In the meantime we can continue to use trial periods. Remember however that when using a trial period clause we need to strictly adhere to both a defined timeline and to the words of the Act. Just how strictly these matters are interpreted is demonstrated by Ms Welch’s recent claim of unjustified dismissal against her employer Auckland Glass.v She was unhappy with her employer’s actions shortly after starting work and so resigned. Rather than simply letting the notice period expire (or probably even paying her notice period out) the employer decided to dismiss her for alleged serious misconduct. The Employment Relations Authority decided that the dismissal was unjustified.vi The employer pointed out that the agreement contained a trial period but the Authority member did not like that the trial period was ‘buried’ in the depths of the employment agreement but more importantly did not state when it was to start or ‘words to that effect’ as required by s67A(2) of the Act. The employer was not helped by the fact that the start date (which was provided for in the agreement) was not completed. The cost to the employer was $6,000.
And yet we know that there are many dismissals during the trial period that have successfully used the trial period provision. A clause based on our precedents was reviewed in a recent Authority case and ‘did the job’ vii although there is still argument about whether the employer can lawfully pay the employee out rather than the employee working out the notice.
Final hints: Don’t make changes to technical clause such as trial periods in employment agreements without good reason and then having the changes checked by us. Get the employment agreement completed and signed before the employee starts work. Remember that the employee must be ‘new’ to the employer. Make a diary note of both the actual date the trial period ends and some weeks before that. Just one day late and it is too late. Consult us well before the end of the trial period if things are not working out. It is safest at the moment to get the employee to work out the notice so we currently suggest a short notice period be specified in the agreement.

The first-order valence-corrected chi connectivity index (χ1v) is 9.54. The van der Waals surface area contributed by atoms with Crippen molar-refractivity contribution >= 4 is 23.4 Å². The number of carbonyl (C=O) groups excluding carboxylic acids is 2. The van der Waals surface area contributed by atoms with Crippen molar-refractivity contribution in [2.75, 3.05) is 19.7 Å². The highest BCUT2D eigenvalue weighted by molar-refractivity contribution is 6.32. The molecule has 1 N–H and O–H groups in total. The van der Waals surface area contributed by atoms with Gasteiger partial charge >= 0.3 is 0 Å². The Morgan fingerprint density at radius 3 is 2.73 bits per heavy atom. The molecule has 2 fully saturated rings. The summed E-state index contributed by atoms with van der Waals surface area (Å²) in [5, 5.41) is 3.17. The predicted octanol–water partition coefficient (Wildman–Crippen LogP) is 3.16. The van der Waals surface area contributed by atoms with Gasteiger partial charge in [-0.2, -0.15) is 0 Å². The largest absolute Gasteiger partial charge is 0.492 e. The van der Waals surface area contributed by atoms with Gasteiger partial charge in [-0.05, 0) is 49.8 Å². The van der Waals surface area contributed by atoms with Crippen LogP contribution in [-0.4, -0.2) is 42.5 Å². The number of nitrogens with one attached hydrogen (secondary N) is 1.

And of course make sure you review your recruitment process in the coming months so that you choose the ‘right employee’; that is what I think you will have to do when the new Government gets into action.
Grant Walker | Employer Advisor
Diana Hudson | Managing Solicitor | 03 456 1804 | 021 816 469 | email@example.com
David Browne | Solicitor | 03 456 1812 | 021 225 6938 | firstname.lastname@example.org
Angela MacKenzie | Solicitor | 03 218 7962 | 021 756 809 | email@example.com
Grant Walker | Advocate | 03 455 5165 | firstname.lastname@example.org
ii both from Nelson Air Ltd v New Zealand Airline Pilots Assoc  2 ERNZ 665 (CA), at 669
iii See s67 of the Employment Relations Act 2000
v Welch v Auckland Glass Ltd  NZERA Auckland 279
vi Note that this case also demonstrates again that you can still be vulnerable to a claim of unjustified dismissal for actions that happen while an employee is working out a notice period.
vii Ioan v Scott Technology NZ Limited t/a Rocklabs  NZERA Auckland 106